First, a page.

Yoakum was born in Missouri in 1890 to a former slave and a Native American father (he said he was Navajo but was actually Cherokee). One of ten children, at the age of 10 he began working with railroad circuses, Ringling Bros., Buffalo Bill Cody’s Wild West Show, and others. Eventually he was a horse-handler and a billposter, and over his life worked as a miner, on farms, as a carpenter, shoeshine, janitor, mechanic, foundry worker, and in 1918 served in France in WWI. He married twice, fathered children in both marriages, but traveled the world, including to Asia, Australia, and all over America, and hoboed across Canada. In 1962, while retired in Chicago, he had a dream, and at 72 he began to draw. By the time he died on Christmas Day ten years later, he had produced around 2,000 radiant drawings.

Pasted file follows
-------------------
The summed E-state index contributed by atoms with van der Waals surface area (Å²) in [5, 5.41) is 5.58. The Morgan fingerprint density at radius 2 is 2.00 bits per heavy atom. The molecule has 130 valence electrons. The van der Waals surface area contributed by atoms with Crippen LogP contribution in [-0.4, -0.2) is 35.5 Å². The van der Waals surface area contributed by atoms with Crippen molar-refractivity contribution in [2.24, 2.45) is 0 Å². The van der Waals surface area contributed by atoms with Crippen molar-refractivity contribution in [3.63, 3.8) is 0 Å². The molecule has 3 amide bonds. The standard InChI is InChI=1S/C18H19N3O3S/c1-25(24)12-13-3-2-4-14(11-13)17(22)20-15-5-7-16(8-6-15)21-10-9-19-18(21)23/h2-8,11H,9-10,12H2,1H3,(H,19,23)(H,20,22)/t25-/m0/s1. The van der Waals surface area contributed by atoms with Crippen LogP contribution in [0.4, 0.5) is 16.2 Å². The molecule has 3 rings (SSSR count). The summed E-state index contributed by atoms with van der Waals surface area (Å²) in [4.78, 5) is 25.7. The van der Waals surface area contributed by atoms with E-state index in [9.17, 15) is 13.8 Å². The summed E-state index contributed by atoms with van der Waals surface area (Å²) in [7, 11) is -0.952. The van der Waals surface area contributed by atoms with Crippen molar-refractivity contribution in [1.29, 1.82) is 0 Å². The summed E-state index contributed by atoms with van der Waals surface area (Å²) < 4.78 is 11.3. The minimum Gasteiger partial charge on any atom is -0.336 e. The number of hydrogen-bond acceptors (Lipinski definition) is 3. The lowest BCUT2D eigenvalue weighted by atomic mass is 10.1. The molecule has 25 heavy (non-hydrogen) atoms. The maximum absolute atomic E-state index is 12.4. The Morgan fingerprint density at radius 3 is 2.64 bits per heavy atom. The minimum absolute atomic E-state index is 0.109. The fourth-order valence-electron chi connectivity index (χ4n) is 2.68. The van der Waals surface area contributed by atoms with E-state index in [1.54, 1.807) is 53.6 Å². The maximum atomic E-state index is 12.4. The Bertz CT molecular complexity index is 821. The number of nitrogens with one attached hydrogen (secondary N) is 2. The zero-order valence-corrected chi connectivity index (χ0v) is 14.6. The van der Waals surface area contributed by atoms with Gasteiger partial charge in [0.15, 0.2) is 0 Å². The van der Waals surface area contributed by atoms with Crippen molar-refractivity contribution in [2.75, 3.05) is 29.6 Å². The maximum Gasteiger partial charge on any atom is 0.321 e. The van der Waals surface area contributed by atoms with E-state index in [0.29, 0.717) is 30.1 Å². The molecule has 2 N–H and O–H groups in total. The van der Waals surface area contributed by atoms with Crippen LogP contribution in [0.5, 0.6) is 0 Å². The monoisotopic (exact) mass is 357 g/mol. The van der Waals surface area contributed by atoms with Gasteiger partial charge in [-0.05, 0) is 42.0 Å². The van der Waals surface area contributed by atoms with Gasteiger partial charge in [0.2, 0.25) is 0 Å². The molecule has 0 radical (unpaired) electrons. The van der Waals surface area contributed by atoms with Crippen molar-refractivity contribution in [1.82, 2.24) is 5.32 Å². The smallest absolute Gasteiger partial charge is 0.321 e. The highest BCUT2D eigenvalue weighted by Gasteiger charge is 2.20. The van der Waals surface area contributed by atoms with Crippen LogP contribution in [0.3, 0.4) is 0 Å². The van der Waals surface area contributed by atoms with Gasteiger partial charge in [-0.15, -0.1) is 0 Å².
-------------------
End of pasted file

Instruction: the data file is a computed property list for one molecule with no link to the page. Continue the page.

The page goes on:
In them, you can see strange shapes that look like segmented islands and elephant skin, geological maps and sedimentary core samples marked with nerve systems and erosion; visual calypsos of meandering landmasses, evening rains in lagoons, shadows falling across mystic bays, protozoa and lava that seems to flow into clouds, claw configurations, and biomorphic jigsaw puzzles. All glimmering with prismatic secondary colors. There are repeating curves and forest patterns, rising and falling hills. Notice that things are depicted from all directions at once — from above, below, left, and right. You see the world from a great distance, maybe passing on a train, maybe remembered, maybe made-up, or as tunnel vision. This gives Yoakum’s work a metaphysical feel and recalls shimmering, illuminated Byzantine manuscripts and amorphous Chinese-landscape ink paintings that continually reconfigure themselves into different spaces.